“Paid For By”: Principles for Accurate and Effective Political Ad Disclaimers in the 21st Century

July 13, 2020   •  By Alex Baiocco   •    •  

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Disclaimers for ads supporting or opposing candidates or ballot measures tell viewers and listeners who is attempting to persuade them. While this information can be useful, laws requiring disclaimers burden First Amendment rights. Disclaimers take up time or space in an ad, detracting from the speaker’s message. Such laws are often complex and create substantial compliance burdens. As a result, groups risk inadvertently violating the law and may choose to avoid speech that triggers the requirements. Recently, some states and localities have reached far beyond requiring ads’ sponsors to identify themselves, instead mandating lengthy disclaimers with misleading and invasive information about supporters of the entity doing the speaking. Under some statutes, even issue advocacy triggers onerous disclaimer requirements.

Lawmakers and regulators must carefully consider the costs to free speech when writing and implementing these requirements. They should also keep in mind that the First Amendment strictly limits government’s power to compel speech, especially when that power is used to regulate political speech. Regulations should never be written with the goal of discouraging people from contributing to groups that purchase ads or deterring groups from speaking.

Policymakers should consider the following key principles for crafting requirements that promote accurate and effective disclaimers while minimizing costs to speech, privacy, and associational rights. Successful implementation of these principles will inform voters about the source of a message while keeping compliance burdens manageable for speakers and ad sellers alike.

DOs and DON’Ts of Disclaimers

1) The most effective disclaimers are short and simple. In an age when campaign finance reports are readily available online and most speakers have websites, a simple “Paid for by…” disclaimer is sufficient to identify an ad’s sponsor. Interested parties can seek out additional information about a particular group in government records or elsewhere. Requiring too much information in a disclaimer infringes on the right to free speech. On a practical level, it substitutes legalese for the speaker’s message while overwhelming viewers. Lengthy disclaimers that take away significant time or space from a speaker’s message are both unnecessary and ineffective. Laws requiring such disclaimers may also be unconstitutional.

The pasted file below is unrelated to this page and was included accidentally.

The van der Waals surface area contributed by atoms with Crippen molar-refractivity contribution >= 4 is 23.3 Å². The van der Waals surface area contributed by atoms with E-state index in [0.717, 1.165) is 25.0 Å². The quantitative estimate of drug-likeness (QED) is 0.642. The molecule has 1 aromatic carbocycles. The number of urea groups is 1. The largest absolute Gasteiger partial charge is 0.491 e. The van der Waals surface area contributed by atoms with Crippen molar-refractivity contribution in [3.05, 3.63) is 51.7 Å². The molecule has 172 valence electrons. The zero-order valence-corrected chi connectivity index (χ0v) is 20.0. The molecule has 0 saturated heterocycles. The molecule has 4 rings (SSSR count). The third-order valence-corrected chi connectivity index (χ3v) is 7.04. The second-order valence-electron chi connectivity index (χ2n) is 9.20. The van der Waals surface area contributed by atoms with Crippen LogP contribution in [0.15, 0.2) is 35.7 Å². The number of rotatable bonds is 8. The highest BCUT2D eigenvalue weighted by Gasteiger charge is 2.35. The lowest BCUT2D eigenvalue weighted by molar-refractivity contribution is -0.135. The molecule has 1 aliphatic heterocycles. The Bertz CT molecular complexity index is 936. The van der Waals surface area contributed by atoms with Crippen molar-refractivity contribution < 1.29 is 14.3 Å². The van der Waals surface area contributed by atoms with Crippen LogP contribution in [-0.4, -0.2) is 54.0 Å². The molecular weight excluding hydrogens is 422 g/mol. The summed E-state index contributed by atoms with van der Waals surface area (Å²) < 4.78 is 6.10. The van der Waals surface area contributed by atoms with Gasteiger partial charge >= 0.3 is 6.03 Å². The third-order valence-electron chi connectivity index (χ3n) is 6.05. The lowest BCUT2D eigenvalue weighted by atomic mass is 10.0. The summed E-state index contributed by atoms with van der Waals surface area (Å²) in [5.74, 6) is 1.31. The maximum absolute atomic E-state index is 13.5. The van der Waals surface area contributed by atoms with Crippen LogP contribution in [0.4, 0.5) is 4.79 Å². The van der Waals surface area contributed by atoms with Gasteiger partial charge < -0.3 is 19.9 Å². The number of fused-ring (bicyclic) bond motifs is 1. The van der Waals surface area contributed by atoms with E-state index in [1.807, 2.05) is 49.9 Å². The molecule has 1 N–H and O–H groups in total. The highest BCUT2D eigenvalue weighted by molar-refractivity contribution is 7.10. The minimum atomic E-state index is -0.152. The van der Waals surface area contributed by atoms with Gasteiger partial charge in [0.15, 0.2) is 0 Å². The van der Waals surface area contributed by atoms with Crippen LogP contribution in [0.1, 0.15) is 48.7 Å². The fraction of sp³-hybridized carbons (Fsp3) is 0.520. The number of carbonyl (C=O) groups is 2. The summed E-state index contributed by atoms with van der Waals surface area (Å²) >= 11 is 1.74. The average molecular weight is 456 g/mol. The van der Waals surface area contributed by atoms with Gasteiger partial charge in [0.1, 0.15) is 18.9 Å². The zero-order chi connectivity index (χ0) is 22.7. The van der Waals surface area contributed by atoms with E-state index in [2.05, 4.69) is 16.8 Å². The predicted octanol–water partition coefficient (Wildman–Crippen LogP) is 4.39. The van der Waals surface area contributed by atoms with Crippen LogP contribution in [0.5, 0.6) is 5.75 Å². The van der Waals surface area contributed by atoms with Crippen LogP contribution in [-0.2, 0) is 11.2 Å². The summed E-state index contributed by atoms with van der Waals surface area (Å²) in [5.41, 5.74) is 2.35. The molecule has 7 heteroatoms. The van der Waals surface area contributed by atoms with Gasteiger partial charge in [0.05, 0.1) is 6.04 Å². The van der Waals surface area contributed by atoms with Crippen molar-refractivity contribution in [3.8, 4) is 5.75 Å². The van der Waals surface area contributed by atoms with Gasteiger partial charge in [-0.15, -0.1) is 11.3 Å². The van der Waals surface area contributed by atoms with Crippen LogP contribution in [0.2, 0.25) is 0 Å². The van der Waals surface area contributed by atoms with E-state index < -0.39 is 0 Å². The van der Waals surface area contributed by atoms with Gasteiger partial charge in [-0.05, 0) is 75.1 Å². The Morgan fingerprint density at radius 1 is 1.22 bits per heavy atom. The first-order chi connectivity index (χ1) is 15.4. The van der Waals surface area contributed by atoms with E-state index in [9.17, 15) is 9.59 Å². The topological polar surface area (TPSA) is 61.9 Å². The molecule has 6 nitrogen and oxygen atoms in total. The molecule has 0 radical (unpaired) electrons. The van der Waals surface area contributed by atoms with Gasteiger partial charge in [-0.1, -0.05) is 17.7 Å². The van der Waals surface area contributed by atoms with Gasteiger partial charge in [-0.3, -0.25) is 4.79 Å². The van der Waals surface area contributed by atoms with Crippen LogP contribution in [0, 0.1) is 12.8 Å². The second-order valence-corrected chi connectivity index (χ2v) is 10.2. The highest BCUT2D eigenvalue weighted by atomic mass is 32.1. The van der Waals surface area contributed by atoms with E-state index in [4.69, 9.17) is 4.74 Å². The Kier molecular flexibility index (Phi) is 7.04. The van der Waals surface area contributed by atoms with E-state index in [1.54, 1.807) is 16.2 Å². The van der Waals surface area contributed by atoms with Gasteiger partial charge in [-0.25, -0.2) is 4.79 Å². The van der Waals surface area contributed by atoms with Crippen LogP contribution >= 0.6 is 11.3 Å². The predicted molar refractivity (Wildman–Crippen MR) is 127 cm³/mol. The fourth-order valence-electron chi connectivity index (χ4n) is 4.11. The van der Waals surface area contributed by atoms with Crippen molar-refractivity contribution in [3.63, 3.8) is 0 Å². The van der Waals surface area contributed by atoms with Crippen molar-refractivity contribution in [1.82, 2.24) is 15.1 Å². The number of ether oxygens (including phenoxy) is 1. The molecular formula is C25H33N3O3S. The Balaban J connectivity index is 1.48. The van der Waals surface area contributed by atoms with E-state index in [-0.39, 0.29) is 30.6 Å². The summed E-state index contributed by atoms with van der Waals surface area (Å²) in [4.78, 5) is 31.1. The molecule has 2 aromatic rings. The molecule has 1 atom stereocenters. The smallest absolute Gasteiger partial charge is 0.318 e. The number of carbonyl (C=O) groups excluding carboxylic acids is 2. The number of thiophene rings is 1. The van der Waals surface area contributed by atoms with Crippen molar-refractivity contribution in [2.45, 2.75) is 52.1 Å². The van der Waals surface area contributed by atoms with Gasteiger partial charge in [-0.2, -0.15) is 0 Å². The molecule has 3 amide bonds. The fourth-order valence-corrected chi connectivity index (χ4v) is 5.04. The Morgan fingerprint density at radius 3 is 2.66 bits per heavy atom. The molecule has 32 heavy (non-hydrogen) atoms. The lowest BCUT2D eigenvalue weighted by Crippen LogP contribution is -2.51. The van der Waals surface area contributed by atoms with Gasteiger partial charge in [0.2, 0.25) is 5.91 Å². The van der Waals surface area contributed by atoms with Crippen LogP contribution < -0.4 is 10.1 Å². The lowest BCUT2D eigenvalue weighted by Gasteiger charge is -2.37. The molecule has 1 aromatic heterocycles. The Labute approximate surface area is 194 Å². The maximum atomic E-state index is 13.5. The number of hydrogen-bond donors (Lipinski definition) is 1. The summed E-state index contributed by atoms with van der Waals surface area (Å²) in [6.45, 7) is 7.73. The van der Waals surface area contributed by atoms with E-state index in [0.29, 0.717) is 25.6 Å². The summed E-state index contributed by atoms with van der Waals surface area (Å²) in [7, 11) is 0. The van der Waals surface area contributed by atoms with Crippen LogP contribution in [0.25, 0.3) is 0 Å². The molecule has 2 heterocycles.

2) Disclaimers must be practical, and exemptions for certain types of ads should be permitted. Disclaimer requirements must take into account the wide variety of advertising methods speakers may wish to utilize. If the mandated disclaimer takes up the majority of an ad, the speaker’s message will be overwhelmed by the government’s, and speakers will not use such ads. Some forms of communication, such as small or short ads, may require an exemption from disclaimer requirements or allow for an alternate form of the disclaimer. This is true, for instance, of items such as bumper stickers, campaign buttons, and certain types of online or mobile advertising.

3) Disclaimer requirements must be clear. Speakers and ad sellers need to know whether particular communications trigger disclaimers and when relevant exceptions apply. They must also be sure of how to comply with any requirements when engaging in regulated activity. Faced with uncertainty, citizens may choose to avoid speaking for fear of unintentionally violating the law and incurring fines. Vague or complex rules also discourage speech by leaving room for inconsistent and arbitrary enforcement.

4) Disclaimer laws should allow for future technological development. Innovations in technology that create new platforms for political speech have the potential to improve democracy by empowering citizens and increasing civic engagement. Disclaimer laws should be carefully crafted to avoid making it impossible to use new methods of communicating. Policymakers should plan for the future and avoid unintentionally prohibiting compliance with disclaimer requirements on specific technologies. This is especially true in the fast-moving and ever-changing realm of internet advertising, which has produced, and will continue to produce, new and short ways of conveying a message.